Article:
The Supreme Court of the United States was asked on Wednesday to reconsider a longstanding ban on direct political contributions from corporations and labor unions. The high court heard oral arguments in a case concerning a controversial film about then-presidential candidate Hillary Clinton last year.
The case could have far-reaching implications for how U.S. election campaigns are financed.
Congress banned corporations from giving direct donations to political candidates in 1907. Labor unions were restricted, beginning in 1947. Corporations and unions are allowed to make limited contributions indirectly through political action committees.
At issue in the current case before the Supreme Court is a documentary made by a conservative group last year about then-presidential candidate Hillary Clinton, who now serves as President Barack Obama's Secretary of State.
The government blocked access to the film for cable television subscribers on the grounds that it was a thinly veiled political attack, the kind of political attack ad restricted by federal campaign finance laws.
This is a clip from Hillary: The Movie:
1st voice: "She was the first First Lady to come under criminal investigation."
2nd voice: "Hillary Clinton's scandals are a gift that keeps on giving."
The film was financed by the conservative group Citizens United.
Many conservatives regard federal and state limits on political contributions as unacceptable restrictions on free expression guaranteed by the U.S. Constitution.
Former Bush administration official and now private lawyer, Ted Olson argued the case before the Supreme Court on behalf of Citizens United.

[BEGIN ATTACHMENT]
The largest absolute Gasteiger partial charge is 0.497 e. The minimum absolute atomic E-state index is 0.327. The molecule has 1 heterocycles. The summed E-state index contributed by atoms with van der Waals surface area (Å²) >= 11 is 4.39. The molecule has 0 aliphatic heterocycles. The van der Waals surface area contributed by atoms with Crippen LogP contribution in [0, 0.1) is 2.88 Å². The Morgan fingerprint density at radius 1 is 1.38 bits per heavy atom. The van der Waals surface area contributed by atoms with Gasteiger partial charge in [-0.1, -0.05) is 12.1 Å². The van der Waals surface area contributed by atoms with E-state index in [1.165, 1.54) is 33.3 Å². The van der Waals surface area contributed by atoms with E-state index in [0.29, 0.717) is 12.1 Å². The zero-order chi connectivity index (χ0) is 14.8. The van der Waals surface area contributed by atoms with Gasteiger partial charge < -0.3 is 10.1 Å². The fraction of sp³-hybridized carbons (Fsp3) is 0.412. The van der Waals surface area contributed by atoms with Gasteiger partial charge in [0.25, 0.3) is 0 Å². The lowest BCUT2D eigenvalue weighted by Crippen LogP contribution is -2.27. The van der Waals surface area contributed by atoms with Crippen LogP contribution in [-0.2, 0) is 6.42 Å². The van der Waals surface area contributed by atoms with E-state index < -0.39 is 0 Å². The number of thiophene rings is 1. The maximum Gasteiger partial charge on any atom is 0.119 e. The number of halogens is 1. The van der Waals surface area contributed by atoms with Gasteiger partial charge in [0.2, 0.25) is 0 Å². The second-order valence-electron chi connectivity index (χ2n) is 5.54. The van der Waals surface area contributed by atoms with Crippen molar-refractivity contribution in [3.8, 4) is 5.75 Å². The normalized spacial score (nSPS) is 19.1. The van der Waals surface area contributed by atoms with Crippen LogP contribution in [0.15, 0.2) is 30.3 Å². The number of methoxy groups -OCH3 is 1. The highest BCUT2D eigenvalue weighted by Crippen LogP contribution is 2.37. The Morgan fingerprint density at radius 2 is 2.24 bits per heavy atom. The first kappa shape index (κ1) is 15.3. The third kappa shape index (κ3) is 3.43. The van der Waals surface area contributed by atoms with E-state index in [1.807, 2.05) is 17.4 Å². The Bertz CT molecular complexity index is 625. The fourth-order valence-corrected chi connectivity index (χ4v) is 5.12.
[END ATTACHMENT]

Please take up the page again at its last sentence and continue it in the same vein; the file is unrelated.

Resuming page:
"Robust debate about candidates for elective office is the most fundamental value protected by the First Amendment's guarantee of free speech," said Ted Olson. "Yet that is precisely the dialogue that the government has prohibited if practiced by unions or corporations."
Supporters of current federal law argue that lifting the restrictions on corporate donations to political candidates would radically alter the way campaigns are financed and could invite corporate influence-buying and corruption.
Republican Senator John McCain of Arizona co-authored sweeping campaign finance regulations in 2002 along with Democratic Senator Russ Feingold of Wisconsin.
McCain spoke to reporters outside the Supreme Court after listening to Wednesday's oral arguments.
"Does anyone believe that the rights of average citizens to be heard in Washington would not be overridden by massive, unlimited campaign contributions from corporations and unions? That is a disconnect from reality," said Senator McCain. "We saw the corruption. That is why we acted and that is why Congress acted."
The Supreme Court initially heard the case in March, but later decided to consider expanded arguments covering previous court precedents in campaign finance law.
Wednesday's oral arguments were the first attended by the Supreme Court's newest justice, Sonia Sotomayor. Justice Sotomayor was confirmed by the Senate last month as President Obama's first appointee to the high court. She is also the first Hispanic justice on the Supreme Court.
A decision on the campaign finance case is expected during the next few months. The Supreme Court will officially begin its new term in October.